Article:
Three years of study and three dedicated students have transformed workplace training in ways no one could have anticipated — not even them.
Jason Cook, Richard Singer and Michael Von Bargen met as nuclear station instructors at Duke Energy’s Harris Nuclear Plant, but they don’t just work together. They’re classmates who have recently completed NC State’s online Master of Education in Training and Development. They joined the program together, hoping to advance in their field and make tangible improvements to the training programs they led at work. Looking back, they realize how far they surpassed their original goals.
“Within the first semester, we were completely amazed at the door that we opened. We thought that we were knowledgeable and skilled prior to starting the program. In fact, we thought the entire course would be just a refresh for what we already thought we knew. Each semester we were able to learn more about our profession and craft and apply it in our jobs,” says Performance Improvement Specialist Michael Von Bargen.
The group’s experience in the program consisted of valuable intersections between their coursework and real-life challenges at work. In fact, lessons matched perfectly with aspects of their jobs that needed attention. This motivated them to implement what they learned, reinforced their efforts with research and garnered meaningful results.
“We found multiple opportunities to implement the teachings from the program into our current careers, resulting not only in efficiency gains but performance improvement on a measurable scale for our company.”
In similar fashion, they incorporated industry knowledge into their courses, providing suggestions that would better the course to Teaching Assistant Professor Michelle Bartlett, who listened to their feedback and took it into consideration for the future.
“Working with Michelle during this course achievement felt like a collaborative team,” says Von Bargen.
“We would often discuss the challenges we were facing in our workplace with Michelle and how the courses may not emulate these. We saw improvements in courses that were being made and felt we added value to the Training and Development program while gaining our own value in the content it was designed to deliver.”
Bartlett also made sure the students felt heard when they encountered the challenges of going back to school, like finding work-life balance and getting back into an academic mindset. Instructional Designer and Instructor Richard Singer appreciates that the program was accessible outside of a traditional classroom setting.
“Completing my master’s degree while working full time made it challenging to balance life, work and school, but having this program entirely online made it possible.”
The team’s hard work paid off; they presented at the International Society for Performance Improvement (ISPI) Annual Conference in New Orleans in April 2019.
At the conference, they shared the training diagnostic tool they developed as part of an independent study course. Singer said the tool can be used to efficiently and effectively improve workplace and higher education courses or programs by prioritizing any improvement and corrective actions to be taken. They also shared the master’s program’s profound impact on organizational efficiency at Duke Energy.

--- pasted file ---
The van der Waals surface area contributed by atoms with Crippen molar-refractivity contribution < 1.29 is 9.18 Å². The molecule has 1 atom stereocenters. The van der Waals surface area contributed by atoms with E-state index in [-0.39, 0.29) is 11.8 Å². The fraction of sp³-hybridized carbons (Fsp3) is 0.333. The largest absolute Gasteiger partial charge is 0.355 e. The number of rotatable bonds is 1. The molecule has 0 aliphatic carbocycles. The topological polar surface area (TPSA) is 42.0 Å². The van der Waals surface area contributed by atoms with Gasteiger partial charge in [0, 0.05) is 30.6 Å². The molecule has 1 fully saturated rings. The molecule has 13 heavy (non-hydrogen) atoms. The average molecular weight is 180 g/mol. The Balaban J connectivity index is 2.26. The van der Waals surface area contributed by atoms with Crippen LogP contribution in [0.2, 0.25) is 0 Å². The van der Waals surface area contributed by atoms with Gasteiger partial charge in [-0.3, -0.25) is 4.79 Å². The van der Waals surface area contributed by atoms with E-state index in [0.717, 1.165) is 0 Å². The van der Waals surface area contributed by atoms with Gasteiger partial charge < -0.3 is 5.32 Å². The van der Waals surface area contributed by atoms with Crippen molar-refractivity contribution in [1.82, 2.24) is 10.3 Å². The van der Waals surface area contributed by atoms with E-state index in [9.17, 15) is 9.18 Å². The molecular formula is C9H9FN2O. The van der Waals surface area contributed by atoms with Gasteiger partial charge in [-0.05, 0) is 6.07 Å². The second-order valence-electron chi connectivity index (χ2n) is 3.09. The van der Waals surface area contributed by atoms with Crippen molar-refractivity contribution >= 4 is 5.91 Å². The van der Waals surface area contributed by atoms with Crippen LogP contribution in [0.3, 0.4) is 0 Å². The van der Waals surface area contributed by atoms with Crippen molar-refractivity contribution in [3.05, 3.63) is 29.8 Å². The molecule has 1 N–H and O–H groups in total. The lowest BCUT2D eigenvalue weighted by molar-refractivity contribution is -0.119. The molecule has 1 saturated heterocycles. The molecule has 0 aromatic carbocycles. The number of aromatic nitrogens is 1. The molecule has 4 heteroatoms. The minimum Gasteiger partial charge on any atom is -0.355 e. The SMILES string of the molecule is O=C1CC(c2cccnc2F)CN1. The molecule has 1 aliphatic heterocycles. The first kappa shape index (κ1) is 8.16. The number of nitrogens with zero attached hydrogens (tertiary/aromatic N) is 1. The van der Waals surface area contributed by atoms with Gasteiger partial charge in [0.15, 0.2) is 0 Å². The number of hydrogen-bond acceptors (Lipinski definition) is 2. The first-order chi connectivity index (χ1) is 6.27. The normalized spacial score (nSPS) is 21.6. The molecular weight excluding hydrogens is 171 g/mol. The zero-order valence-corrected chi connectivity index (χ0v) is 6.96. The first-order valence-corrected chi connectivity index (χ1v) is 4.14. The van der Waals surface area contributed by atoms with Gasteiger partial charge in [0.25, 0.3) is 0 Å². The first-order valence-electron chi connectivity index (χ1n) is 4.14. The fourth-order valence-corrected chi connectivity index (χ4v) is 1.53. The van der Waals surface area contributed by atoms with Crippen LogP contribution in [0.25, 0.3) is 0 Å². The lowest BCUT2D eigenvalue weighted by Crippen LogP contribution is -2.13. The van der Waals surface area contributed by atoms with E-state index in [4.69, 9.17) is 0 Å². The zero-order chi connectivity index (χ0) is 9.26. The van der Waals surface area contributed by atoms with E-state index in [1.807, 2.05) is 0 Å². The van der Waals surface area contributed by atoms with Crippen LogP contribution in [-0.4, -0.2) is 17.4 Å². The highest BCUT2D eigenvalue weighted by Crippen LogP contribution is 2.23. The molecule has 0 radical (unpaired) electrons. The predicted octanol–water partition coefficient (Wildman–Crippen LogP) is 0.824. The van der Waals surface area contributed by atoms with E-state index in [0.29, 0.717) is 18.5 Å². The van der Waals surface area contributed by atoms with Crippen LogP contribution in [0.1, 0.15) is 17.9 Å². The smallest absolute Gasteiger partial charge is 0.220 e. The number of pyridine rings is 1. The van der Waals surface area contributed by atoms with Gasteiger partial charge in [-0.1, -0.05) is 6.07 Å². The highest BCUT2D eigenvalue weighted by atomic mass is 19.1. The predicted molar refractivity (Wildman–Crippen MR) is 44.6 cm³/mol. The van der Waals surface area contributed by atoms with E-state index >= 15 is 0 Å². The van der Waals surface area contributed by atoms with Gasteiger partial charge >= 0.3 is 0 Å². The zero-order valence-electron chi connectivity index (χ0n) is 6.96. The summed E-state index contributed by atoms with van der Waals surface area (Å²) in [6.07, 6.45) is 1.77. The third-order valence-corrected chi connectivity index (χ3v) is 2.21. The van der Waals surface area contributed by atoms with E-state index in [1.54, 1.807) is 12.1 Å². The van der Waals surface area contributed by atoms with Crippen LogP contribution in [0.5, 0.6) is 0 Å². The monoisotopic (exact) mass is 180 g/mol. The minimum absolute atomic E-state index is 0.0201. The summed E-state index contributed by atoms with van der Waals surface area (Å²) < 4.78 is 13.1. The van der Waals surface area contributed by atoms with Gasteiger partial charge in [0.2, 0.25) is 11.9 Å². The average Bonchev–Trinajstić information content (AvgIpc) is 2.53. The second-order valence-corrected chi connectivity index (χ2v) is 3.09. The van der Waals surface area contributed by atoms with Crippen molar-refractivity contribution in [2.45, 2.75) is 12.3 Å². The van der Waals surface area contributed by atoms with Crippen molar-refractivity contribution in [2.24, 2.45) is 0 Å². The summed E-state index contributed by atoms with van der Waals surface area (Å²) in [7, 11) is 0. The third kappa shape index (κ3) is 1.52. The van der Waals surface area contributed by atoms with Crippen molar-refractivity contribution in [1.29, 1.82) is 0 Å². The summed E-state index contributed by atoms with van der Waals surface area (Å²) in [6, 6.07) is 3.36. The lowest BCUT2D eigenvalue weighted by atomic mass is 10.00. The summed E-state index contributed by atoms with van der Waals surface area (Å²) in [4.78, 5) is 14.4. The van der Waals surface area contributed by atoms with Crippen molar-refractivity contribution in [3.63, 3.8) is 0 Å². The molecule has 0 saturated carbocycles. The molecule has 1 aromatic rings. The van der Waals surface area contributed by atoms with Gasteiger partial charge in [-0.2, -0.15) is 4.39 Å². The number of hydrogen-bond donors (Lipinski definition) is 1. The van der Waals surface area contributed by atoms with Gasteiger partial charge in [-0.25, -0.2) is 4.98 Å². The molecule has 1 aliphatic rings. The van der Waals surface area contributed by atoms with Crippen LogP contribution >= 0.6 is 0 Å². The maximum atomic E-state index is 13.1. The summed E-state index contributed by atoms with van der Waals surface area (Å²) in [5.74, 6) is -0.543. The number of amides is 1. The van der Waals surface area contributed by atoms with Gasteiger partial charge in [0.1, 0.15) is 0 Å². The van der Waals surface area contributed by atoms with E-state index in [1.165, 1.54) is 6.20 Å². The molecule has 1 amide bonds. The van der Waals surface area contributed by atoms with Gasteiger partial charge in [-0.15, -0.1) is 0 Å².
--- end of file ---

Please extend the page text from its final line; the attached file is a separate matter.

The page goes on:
According to Von Bargen, “Our [training] program, which originally lasted 18 months and only had a 68% success rate, was transformed into a 14-month program with a 92% success rate. With the reduction in program length, along with the increase in success rate, over $1.5 million in savings was generated in only two classes.”
It’s safe to say their presentation was a hit. Bartlett noted there was standing room only with people sitting in the aisles to listen to the group.
“The presentation was very well received and resulted in many offers for us to consult with military, airline, and health care training departments in the future. We are considering writing a book to fully explore our training diagnostic tool and implementation strategies to maximize the return on investment for modern learning environments,” says Singer.
Back home in North Carolina, they’re putting education to action. As they continuously apply what they learned in the form of program advancements, quality deliverables and best practices, they’ve set their sights on industry-wide change. They’ve recommended the Training and Development program to their colleagues, a move that will hopefully prompt broad improvement.
Senior Nuclear Operations Training Instructor Jason Cook suggests completing the program with a trusted group of peers and building relationships with instructors. “It was much easier completing the program with a few others to shoot ideas across and to share projects with. We appreciate all of Michelle Bartlett’s help.” In addition, the group believes that taking advantage of course materials early on, like group forums and the syllabus, will only better the educational experience.
As they graduate, Cook, Singer and Von Bargen have a lot to be proud of. They’ve embodied what it means to Think and Do.
For Singer, “This journey has made a positive impact both on my perspective of education and instructional skills to make a difference in the world of training.”
“The culmination of all this work resulted in a training program that was notorious for failure becoming one of the industry’s leading training programs,” Von Bargen adds. “This is true adult learning! This really felt like more of an accomplishment than just earning an M.Ed. It felt like we made an impact, not only in our own workforce, but in NC State’s Training and Development program.”
Are you interested in NC State’s online master’s degree or graduate certificate in Training and Development, visit go.ncsu.edu/tdonline for more information.
This post was originally published in DELTA News.